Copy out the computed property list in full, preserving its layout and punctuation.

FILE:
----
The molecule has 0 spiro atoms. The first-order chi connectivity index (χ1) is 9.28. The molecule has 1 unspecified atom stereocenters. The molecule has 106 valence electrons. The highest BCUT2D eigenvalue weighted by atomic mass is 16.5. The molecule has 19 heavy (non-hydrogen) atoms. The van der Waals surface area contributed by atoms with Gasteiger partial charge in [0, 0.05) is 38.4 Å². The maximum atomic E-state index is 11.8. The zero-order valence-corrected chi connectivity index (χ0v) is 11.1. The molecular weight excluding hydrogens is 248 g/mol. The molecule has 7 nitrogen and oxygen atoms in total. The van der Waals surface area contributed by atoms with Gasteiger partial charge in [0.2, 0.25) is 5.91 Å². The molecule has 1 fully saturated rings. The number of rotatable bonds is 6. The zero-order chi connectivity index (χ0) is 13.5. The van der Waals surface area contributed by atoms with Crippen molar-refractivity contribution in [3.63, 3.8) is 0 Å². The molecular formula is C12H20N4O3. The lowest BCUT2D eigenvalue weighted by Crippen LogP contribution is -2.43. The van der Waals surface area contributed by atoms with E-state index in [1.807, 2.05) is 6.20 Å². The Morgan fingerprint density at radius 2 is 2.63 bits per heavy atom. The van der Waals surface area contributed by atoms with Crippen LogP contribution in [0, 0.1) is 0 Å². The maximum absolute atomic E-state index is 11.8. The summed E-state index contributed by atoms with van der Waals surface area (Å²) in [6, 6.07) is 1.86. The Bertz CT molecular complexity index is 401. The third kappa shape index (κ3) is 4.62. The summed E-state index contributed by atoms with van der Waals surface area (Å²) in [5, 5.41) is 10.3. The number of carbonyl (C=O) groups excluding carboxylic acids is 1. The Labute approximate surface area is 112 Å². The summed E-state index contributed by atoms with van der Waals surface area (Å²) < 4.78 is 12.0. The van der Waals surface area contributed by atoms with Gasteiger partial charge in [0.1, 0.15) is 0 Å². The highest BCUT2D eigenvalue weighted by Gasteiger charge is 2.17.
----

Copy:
The molecule has 0 spiro atoms. The first-order chi connectivity index (χ1) is 9.28. The molecule has 1 unspecified atom stereocenters. The molecule has 106 valence electrons. The highest BCUT2D eigenvalue weighted by atomic mass is 16.5. The molecule has 19 heavy (non-hydrogen) atoms. The van der Waals surface area contributed by atoms with Gasteiger partial charge in [0, 0.05) is 38.4 Å². The maximum atomic E-state index is 11.8. The zero-order valence-corrected chi connectivity index (χ0v) is 11.1. The molecular weight excluding hydrogens is 248 g/mol. The molecule has 7 nitrogen and oxygen atoms in total. The van der Waals surface area contributed by atoms with Gasteiger partial charge in [0.2, 0.25) is 5.91 Å². The molecule has 1 fully saturated rings. The number of rotatable bonds is 6. The zero-order chi connectivity index (χ0) is 13.5. The van der Waals surface area contributed by atoms with Crippen molar-refractivity contribution in [3.63, 3.8) is 0 Å². The molecular formula is C12H20N4O3. The lowest BCUT2D eigenvalue weighted by Crippen LogP contribution is -2.43. The van der Waals surface area contributed by atoms with E-state index in [1.807, 2.05) is 6.20 Å². The Morgan fingerprint density at radius 2 is 2.63 bits per heavy atom. The van der Waals surface area contributed by atoms with Crippen LogP contribution in [0, 0.1) is 0 Å². The maximum absolute atomic E-state index is 11.8. The summed E-state index contributed by atoms with van der Waals surface area (Å²) in [6, 6.07) is 1.86. The Bertz CT molecular complexity index is 401. The third kappa shape index (κ3) is 4.62. The summed E-state index contributed by atoms with van der Waals surface area (Å²) in [5, 5.41) is 10.3. The number of carbonyl (C=O) groups excluding carboxylic acids is 1. The Labute approximate surface area is 112 Å². The summed E-state index contributed by atoms with van der Waals surface area (Å²) < 4.78 is 12.0. The van der Waals surface area contributed by atoms with Gasteiger partial charge in [0.1, 0.15) is 0 Å². The highest BCUT2D eigenvalue weighted by Gasteiger charge is 2.17.